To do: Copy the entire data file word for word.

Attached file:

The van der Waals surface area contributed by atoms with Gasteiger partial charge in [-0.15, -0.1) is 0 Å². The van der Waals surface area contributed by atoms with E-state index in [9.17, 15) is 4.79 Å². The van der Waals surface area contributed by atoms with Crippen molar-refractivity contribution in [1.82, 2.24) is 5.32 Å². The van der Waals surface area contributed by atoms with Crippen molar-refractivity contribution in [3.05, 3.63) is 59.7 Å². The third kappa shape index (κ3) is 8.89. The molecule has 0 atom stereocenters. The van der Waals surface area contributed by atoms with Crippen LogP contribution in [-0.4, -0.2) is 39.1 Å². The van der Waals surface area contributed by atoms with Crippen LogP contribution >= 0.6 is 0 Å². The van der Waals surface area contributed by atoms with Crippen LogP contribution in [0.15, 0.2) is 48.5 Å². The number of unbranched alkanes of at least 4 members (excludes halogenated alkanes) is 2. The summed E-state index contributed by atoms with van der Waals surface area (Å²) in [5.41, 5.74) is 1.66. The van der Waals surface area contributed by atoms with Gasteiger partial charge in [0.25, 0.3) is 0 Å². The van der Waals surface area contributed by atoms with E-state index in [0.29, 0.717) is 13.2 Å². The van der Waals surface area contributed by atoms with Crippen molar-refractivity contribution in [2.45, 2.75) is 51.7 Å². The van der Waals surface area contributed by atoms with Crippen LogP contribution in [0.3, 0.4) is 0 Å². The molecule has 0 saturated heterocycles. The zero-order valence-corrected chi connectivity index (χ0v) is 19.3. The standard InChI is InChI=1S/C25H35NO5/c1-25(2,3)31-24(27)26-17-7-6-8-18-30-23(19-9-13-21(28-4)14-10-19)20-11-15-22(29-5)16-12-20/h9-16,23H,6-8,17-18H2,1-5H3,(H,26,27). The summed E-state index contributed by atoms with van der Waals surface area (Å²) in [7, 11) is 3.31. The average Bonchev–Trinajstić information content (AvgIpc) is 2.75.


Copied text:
The van der Waals surface area contributed by atoms with Gasteiger partial charge in [-0.15, -0.1) is 0 Å². The van der Waals surface area contributed by atoms with E-state index in [9.17, 15) is 4.79 Å². The van der Waals surface area contributed by atoms with Crippen molar-refractivity contribution in [1.82, 2.24) is 5.32 Å². The van der Waals surface area contributed by atoms with Crippen molar-refractivity contribution in [3.05, 3.63) is 59.7 Å². The third kappa shape index (κ3) is 8.89. The molecule has 0 atom stereocenters. The van der Waals surface area contributed by atoms with Crippen LogP contribution in [-0.4, -0.2) is 39.1 Å². The van der Waals surface area contributed by atoms with Crippen LogP contribution >= 0.6 is 0 Å². The van der Waals surface area contributed by atoms with Crippen LogP contribution in [0.15, 0.2) is 48.5 Å². The number of unbranched alkanes of at least 4 members (excludes halogenated alkanes) is 2. The summed E-state index contributed by atoms with van der Waals surface area (Å²) in [5.41, 5.74) is 1.66. The van der Waals surface area contributed by atoms with Gasteiger partial charge in [0.25, 0.3) is 0 Å². The van der Waals surface area contributed by atoms with E-state index in [0.29, 0.717) is 13.2 Å². The van der Waals surface area contributed by atoms with Crippen molar-refractivity contribution in [2.45, 2.75) is 51.7 Å². The van der Waals surface area contributed by atoms with Crippen LogP contribution in [0.3, 0.4) is 0 Å². The molecule has 0 saturated heterocycles. The zero-order valence-corrected chi connectivity index (χ0v) is 19.3. The standard InChI is InChI=1S/C25H35NO5/c1-25(2,3)31-24(27)26-17-7-6-8-18-30-23(19-9-13-21(28-4)14-10-19)20-11-15-22(29-5)16-12-20/h9-16,23H,6-8,17-18H2,1-5H3,(H,26,27). The summed E-state index contributed by atoms with van der Waals surface area (Å²) in [7, 11) is 3.31. The average Bonchev–Trinajstić information content (AvgIpc) is 2.75.